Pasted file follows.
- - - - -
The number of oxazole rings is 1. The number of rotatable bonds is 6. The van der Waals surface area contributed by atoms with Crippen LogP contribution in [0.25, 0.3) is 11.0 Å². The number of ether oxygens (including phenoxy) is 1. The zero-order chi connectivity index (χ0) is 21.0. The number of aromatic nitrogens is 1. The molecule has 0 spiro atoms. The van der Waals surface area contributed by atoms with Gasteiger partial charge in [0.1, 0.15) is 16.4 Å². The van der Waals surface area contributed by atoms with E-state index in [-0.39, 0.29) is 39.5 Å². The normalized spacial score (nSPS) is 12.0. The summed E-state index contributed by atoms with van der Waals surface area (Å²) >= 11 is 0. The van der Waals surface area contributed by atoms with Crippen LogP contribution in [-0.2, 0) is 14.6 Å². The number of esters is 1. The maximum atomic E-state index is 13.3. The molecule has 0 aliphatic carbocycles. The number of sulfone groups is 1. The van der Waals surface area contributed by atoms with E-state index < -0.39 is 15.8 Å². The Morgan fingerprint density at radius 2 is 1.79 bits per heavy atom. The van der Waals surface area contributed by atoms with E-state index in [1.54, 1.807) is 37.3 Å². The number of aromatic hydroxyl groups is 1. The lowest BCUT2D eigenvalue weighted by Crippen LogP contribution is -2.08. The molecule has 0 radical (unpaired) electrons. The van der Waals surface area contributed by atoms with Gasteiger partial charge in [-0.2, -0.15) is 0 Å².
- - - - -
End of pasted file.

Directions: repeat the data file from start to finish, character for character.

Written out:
The number of oxazole rings is 1. The number of rotatable bonds is 6. The van der Waals surface area contributed by atoms with Crippen LogP contribution in [0.25, 0.3) is 11.0 Å². The number of ether oxygens (including phenoxy) is 1. The zero-order chi connectivity index (χ0) is 21.0. The number of aromatic nitrogens is 1. The molecule has 0 spiro atoms. The van der Waals surface area contributed by atoms with Gasteiger partial charge in [0.1, 0.15) is 16.4 Å². The van der Waals surface area contributed by atoms with E-state index in [-0.39, 0.29) is 39.5 Å². The normalized spacial score (nSPS) is 12.0. The summed E-state index contributed by atoms with van der Waals surface area (Å²) >= 11 is 0. The van der Waals surface area contributed by atoms with Crippen LogP contribution in [-0.2, 0) is 14.6 Å². The number of esters is 1. The maximum atomic E-state index is 13.3. The molecule has 0 aliphatic carbocycles. The number of sulfone groups is 1. The van der Waals surface area contributed by atoms with E-state index < -0.39 is 15.8 Å². The Morgan fingerprint density at radius 2 is 1.79 bits per heavy atom. The van der Waals surface area contributed by atoms with E-state index in [1.54, 1.807) is 37.3 Å². The number of aromatic hydroxyl groups is 1. The lowest BCUT2D eigenvalue weighted by Crippen LogP contribution is -2.08. The molecule has 0 radical (unpaired) electrons. The van der Waals surface area contributed by atoms with Gasteiger partial charge in [-0.2, -0.15) is 0 Å².